Management of partnership can be done by all partners because they have equal rights when it comes to managing it. Partnerships are technically legal business organizations that have two or more partners who share managerial duties and profits. The two main types of partnerships are general partnerships and limited partnerships.

A general partnership is one with two or more people who formed a business under state partnership laws to function as co-owners of a business. Partners can manage the business and assume liability for the business's debt and other legal obligations.

A limited partnership differs in that it has both general and limited partners. The general partners are the ones who assume liability and handle operations, whereas limited partners are investors only. Limited partners have no authority over the business, nor do they have the same liability as general partners.

Management in a General Partnership

Partners in a general partnership all have equal footing and the authority to participate in the management of the business unless there is an agreement that states otherwise. Typically, each partner is granted one equal vote when there is a decision to be made. If the investment capital is not the same, votes are usually weighted in line with the respective capital contributions.

If the business's dealings are complex or numerous, you can draft a partnership agreement where you can create different partner classes, each with its own voting rights. The partners may decide on junior and senior partners, appoint someone as managing partner, or even designate a special management committee that has specific responsibilities and duties. The day-to-day operations may be handled by a committee or managing partners; however, all major business decisions need a partner vote.

If differences over standard business operations develop, they are decided by majority vote, unless there is an agreement specifying a different method. If there is an alternative method, it must be decided on by all members. All partnership agreements need to include a provision for handling deadlocks and state what the course of action will be when there is an impasse.

One option is independent arbitration, and another option is activation of a buy-out clause, which means one partner can resolve the deadlock vote by purchasing another member's partnership interest. If nothing else works, a partner can request to dissolve the partnership based on partnership law in most jurisdictions.

Dissolving a Partnership

Unless an agreement states otherwise, most partnership laws allow partnerships to dissolve when specific events have occurred. These events can include the following circumstances:

  • Death of a partner
  • Bankruptcy or expulsion of a partner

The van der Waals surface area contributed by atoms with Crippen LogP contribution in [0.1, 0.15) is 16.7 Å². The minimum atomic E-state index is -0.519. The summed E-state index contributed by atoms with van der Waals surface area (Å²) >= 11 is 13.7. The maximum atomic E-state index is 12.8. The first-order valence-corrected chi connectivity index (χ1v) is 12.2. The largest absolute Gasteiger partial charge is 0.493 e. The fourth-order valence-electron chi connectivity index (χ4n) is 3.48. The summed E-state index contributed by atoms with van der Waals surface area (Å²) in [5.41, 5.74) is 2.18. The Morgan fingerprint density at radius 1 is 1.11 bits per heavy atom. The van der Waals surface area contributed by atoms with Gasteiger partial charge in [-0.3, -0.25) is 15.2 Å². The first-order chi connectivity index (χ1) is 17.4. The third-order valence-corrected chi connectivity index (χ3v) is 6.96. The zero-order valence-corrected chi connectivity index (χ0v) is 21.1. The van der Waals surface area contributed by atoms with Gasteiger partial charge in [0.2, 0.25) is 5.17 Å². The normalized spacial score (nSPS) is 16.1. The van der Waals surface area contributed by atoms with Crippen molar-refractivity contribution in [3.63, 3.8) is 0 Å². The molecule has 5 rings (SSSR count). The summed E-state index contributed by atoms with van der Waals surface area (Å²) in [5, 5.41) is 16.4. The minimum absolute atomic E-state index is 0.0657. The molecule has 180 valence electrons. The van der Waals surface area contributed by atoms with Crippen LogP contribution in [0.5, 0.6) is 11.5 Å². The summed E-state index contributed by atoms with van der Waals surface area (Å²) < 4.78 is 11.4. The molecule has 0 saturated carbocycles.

• Decree of dissolution from the court
  • Impossibility to conduct business

Dissolution doesn't mean the partnership's business ceases, only that the relationship between the partners has ended. In the event the partnership plans to cease operations, the next step is “winding things up.” The partnership agreement will then determine how property, assets, and the business are to be disposed of.

Managing Multiple Partnerships

Exclusive partnerships are not always ideal because one partner may feel constrained and start to look for a way to break the deal or find something that gives them additional bargaining power. Typically, much of the dissension is handled behind closed doors, until the matter winds up in court. There are times where an exclusive partnership may be warranted, especially if it's needed to convince another partner to invest. While exclusive partnerships can work, the success rate is low.

While exclusive partnerships aren't necessarily the best path, it's not wise to be promiscuous either. Don't link yourself with random other partnerships, or you will get a bad reputation in the industry. Keep several things in mind when deciding how many partners to have:

  • Understand outside needs to support your strategy and identify where you may get them. By understanding the strategic options of partners, you can evaluate whether there is value to exclusivity and what would happen if the partnership broke up down the line.
  • Design your partnership so that it can handle any tradeoffs in an exclusive deal. It's wise to leave yourself space to negotiate additional deals if needed, but you don't want to risk losing commitment from your partners.
  • Keep a close watch on how you'll get capital value from your selected partners. The team you've built not only needs to be strong enough to play well with others, but also strong enough to beat the other teams in competition.

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